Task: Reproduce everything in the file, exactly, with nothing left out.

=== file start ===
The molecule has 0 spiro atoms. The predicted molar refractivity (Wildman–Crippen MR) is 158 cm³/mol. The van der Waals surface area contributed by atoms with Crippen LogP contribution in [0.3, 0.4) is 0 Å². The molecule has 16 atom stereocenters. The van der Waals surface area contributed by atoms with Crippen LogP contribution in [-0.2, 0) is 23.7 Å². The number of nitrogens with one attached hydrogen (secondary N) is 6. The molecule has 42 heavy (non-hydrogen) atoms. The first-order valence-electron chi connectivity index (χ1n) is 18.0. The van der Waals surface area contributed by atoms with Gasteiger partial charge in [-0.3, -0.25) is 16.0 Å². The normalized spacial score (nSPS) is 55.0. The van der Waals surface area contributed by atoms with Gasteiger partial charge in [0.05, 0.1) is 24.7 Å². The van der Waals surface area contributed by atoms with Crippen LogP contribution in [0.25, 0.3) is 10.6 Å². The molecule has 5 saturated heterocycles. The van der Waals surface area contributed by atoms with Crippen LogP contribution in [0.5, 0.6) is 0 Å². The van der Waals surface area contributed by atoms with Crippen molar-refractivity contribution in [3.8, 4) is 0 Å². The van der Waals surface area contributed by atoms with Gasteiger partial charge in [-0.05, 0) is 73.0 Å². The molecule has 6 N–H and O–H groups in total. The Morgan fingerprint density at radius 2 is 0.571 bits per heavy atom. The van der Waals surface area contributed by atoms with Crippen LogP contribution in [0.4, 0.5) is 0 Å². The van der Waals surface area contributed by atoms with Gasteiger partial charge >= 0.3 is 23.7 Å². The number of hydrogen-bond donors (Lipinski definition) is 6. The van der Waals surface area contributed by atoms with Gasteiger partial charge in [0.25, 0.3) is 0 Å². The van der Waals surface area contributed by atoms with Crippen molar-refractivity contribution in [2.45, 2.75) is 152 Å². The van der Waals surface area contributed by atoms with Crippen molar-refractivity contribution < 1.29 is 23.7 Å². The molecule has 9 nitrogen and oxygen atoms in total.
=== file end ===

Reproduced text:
The molecule has 0 spiro atoms. The predicted molar refractivity (Wildman–Crippen MR) is 158 cm³/mol. The van der Waals surface area contributed by atoms with Crippen LogP contribution in [0.3, 0.4) is 0 Å². The molecule has 16 atom stereocenters. The van der Waals surface area contributed by atoms with Crippen LogP contribution in [-0.2, 0) is 23.7 Å². The number of nitrogens with one attached hydrogen (secondary N) is 6. The molecule has 42 heavy (non-hydrogen) atoms. The first-order valence-electron chi connectivity index (χ1n) is 18.0. The van der Waals surface area contributed by atoms with Gasteiger partial charge in [-0.3, -0.25) is 16.0 Å². The normalized spacial score (nSPS) is 55.0. The van der Waals surface area contributed by atoms with Gasteiger partial charge in [0.05, 0.1) is 24.7 Å². The van der Waals surface area contributed by atoms with Crippen LogP contribution in [0.25, 0.3) is 10.6 Å². The molecule has 5 saturated heterocycles. The van der Waals surface area contributed by atoms with Crippen LogP contribution in [0.5, 0.6) is 0 Å². The van der Waals surface area contributed by atoms with Crippen molar-refractivity contribution in [3.8, 4) is 0 Å². The van der Waals surface area contributed by atoms with Gasteiger partial charge in [-0.05, 0) is 73.0 Å². The molecule has 6 N–H and O–H groups in total. The Morgan fingerprint density at radius 2 is 0.571 bits per heavy atom. The van der Waals surface area contributed by atoms with Crippen LogP contribution in [0.4, 0.5) is 0 Å². The van der Waals surface area contributed by atoms with Gasteiger partial charge >= 0.3 is 23.7 Å². The number of hydrogen-bond donors (Lipinski definition) is 6. The van der Waals surface area contributed by atoms with Gasteiger partial charge in [0.25, 0.3) is 0 Å². The van der Waals surface area contributed by atoms with Crippen molar-refractivity contribution in [2.45, 2.75) is 152 Å². The van der Waals surface area contributed by atoms with Crippen molar-refractivity contribution < 1.29 is 23.7 Å². The molecule has 9 nitrogen and oxygen atoms in total.